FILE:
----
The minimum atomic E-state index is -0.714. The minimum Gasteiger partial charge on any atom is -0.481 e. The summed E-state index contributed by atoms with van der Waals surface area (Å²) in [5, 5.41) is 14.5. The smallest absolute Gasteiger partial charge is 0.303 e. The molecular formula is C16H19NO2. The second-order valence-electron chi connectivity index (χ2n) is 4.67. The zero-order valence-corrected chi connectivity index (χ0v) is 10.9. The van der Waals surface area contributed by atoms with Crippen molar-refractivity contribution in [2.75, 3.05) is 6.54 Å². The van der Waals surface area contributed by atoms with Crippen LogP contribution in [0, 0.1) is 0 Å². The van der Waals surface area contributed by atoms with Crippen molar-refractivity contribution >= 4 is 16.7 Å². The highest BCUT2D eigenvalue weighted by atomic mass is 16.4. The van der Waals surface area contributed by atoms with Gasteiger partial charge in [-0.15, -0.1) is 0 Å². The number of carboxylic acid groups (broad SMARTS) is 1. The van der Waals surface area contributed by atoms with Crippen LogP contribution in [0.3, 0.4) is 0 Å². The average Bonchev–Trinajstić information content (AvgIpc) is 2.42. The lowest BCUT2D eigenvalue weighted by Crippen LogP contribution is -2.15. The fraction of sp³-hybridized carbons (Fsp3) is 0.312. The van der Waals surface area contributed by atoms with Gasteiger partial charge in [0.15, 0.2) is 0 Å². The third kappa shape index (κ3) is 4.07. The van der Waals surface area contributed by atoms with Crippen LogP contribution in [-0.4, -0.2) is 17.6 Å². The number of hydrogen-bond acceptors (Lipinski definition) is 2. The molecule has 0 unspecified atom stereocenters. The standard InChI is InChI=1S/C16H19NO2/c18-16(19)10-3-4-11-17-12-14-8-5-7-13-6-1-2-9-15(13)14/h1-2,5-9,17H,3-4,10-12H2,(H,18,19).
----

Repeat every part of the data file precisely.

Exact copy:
The minimum atomic E-state index is -0.714. The minimum Gasteiger partial charge on any atom is -0.481 e. The summed E-state index contributed by atoms with van der Waals surface area (Å²) in [5, 5.41) is 14.5. The smallest absolute Gasteiger partial charge is 0.303 e. The molecular formula is C16H19NO2. The second-order valence-electron chi connectivity index (χ2n) is 4.67. The zero-order valence-corrected chi connectivity index (χ0v) is 10.9. The van der Waals surface area contributed by atoms with Crippen molar-refractivity contribution in [2.75, 3.05) is 6.54 Å². The van der Waals surface area contributed by atoms with Crippen LogP contribution in [0, 0.1) is 0 Å². The van der Waals surface area contributed by atoms with Crippen molar-refractivity contribution >= 4 is 16.7 Å². The highest BCUT2D eigenvalue weighted by atomic mass is 16.4. The van der Waals surface area contributed by atoms with Gasteiger partial charge in [-0.15, -0.1) is 0 Å². The number of carboxylic acid groups (broad SMARTS) is 1. The van der Waals surface area contributed by atoms with Crippen LogP contribution in [0.3, 0.4) is 0 Å². The average Bonchev–Trinajstić information content (AvgIpc) is 2.42. The lowest BCUT2D eigenvalue weighted by Crippen LogP contribution is -2.15. The fraction of sp³-hybridized carbons (Fsp3) is 0.312. The van der Waals surface area contributed by atoms with Gasteiger partial charge in [0.15, 0.2) is 0 Å². The third kappa shape index (κ3) is 4.07. The van der Waals surface area contributed by atoms with Crippen LogP contribution in [-0.4, -0.2) is 17.6 Å². The number of hydrogen-bond acceptors (Lipinski definition) is 2. The molecule has 0 unspecified atom stereocenters. The standard InChI is InChI=1S/C16H19NO2/c18-16(19)10-3-4-11-17-12-14-8-5-7-13-6-1-2-9-15(13)14/h1-2,5-9,17H,3-4,10-12H2,(H,18,19).